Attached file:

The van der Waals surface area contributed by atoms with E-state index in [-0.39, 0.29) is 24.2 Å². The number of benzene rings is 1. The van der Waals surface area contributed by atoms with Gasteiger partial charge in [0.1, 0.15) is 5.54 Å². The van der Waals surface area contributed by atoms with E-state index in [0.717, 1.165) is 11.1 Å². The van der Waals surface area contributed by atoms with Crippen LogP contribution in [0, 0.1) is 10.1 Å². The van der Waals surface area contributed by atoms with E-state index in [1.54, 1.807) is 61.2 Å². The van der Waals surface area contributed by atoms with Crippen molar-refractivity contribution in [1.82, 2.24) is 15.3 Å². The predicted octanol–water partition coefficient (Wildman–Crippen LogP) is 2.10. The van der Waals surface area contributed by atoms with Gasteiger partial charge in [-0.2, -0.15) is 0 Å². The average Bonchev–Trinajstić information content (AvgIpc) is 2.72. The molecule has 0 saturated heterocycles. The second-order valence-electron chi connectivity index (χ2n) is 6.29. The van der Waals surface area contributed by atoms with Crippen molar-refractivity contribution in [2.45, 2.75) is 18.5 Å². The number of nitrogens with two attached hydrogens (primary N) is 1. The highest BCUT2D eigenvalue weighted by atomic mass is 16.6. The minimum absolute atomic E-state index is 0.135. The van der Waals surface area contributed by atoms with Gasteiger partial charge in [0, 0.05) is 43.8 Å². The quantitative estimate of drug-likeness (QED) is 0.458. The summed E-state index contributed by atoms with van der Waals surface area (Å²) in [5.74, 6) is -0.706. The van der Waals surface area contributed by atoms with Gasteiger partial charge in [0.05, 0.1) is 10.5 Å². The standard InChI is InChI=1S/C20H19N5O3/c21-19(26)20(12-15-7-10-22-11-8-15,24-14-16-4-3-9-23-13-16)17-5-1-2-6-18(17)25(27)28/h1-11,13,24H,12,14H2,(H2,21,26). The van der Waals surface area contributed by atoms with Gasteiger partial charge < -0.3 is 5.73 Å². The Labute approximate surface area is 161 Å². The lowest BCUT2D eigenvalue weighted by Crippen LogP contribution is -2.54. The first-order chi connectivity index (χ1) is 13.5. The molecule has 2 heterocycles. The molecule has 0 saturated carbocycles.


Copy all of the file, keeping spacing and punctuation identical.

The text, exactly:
The van der Waals surface area contributed by atoms with E-state index in [-0.39, 0.29) is 24.2 Å². The number of benzene rings is 1. The van der Waals surface area contributed by atoms with Gasteiger partial charge in [0.1, 0.15) is 5.54 Å². The van der Waals surface area contributed by atoms with E-state index in [0.717, 1.165) is 11.1 Å². The van der Waals surface area contributed by atoms with Crippen LogP contribution in [0, 0.1) is 10.1 Å². The van der Waals surface area contributed by atoms with E-state index in [1.54, 1.807) is 61.2 Å². The van der Waals surface area contributed by atoms with Crippen molar-refractivity contribution in [1.82, 2.24) is 15.3 Å². The predicted octanol–water partition coefficient (Wildman–Crippen LogP) is 2.10. The van der Waals surface area contributed by atoms with Gasteiger partial charge in [-0.2, -0.15) is 0 Å². The average Bonchev–Trinajstić information content (AvgIpc) is 2.72. The molecule has 0 saturated heterocycles. The second-order valence-electron chi connectivity index (χ2n) is 6.29. The van der Waals surface area contributed by atoms with Crippen molar-refractivity contribution in [2.45, 2.75) is 18.5 Å². The number of nitrogens with two attached hydrogens (primary N) is 1. The highest BCUT2D eigenvalue weighted by atomic mass is 16.6. The minimum absolute atomic E-state index is 0.135. The van der Waals surface area contributed by atoms with Gasteiger partial charge in [0, 0.05) is 43.8 Å². The quantitative estimate of drug-likeness (QED) is 0.458. The summed E-state index contributed by atoms with van der Waals surface area (Å²) in [5.74, 6) is -0.706. The van der Waals surface area contributed by atoms with Gasteiger partial charge in [0.05, 0.1) is 10.5 Å². The standard InChI is InChI=1S/C20H19N5O3/c21-19(26)20(12-15-7-10-22-11-8-15,24-14-16-4-3-9-23-13-16)17-5-1-2-6-18(17)25(27)28/h1-11,13,24H,12,14H2,(H2,21,26). The van der Waals surface area contributed by atoms with Gasteiger partial charge < -0.3 is 5.73 Å². The Labute approximate surface area is 161 Å². The lowest BCUT2D eigenvalue weighted by Crippen LogP contribution is -2.54. The first-order chi connectivity index (χ1) is 13.5. The molecule has 2 heterocycles. The molecule has 0 saturated carbocycles.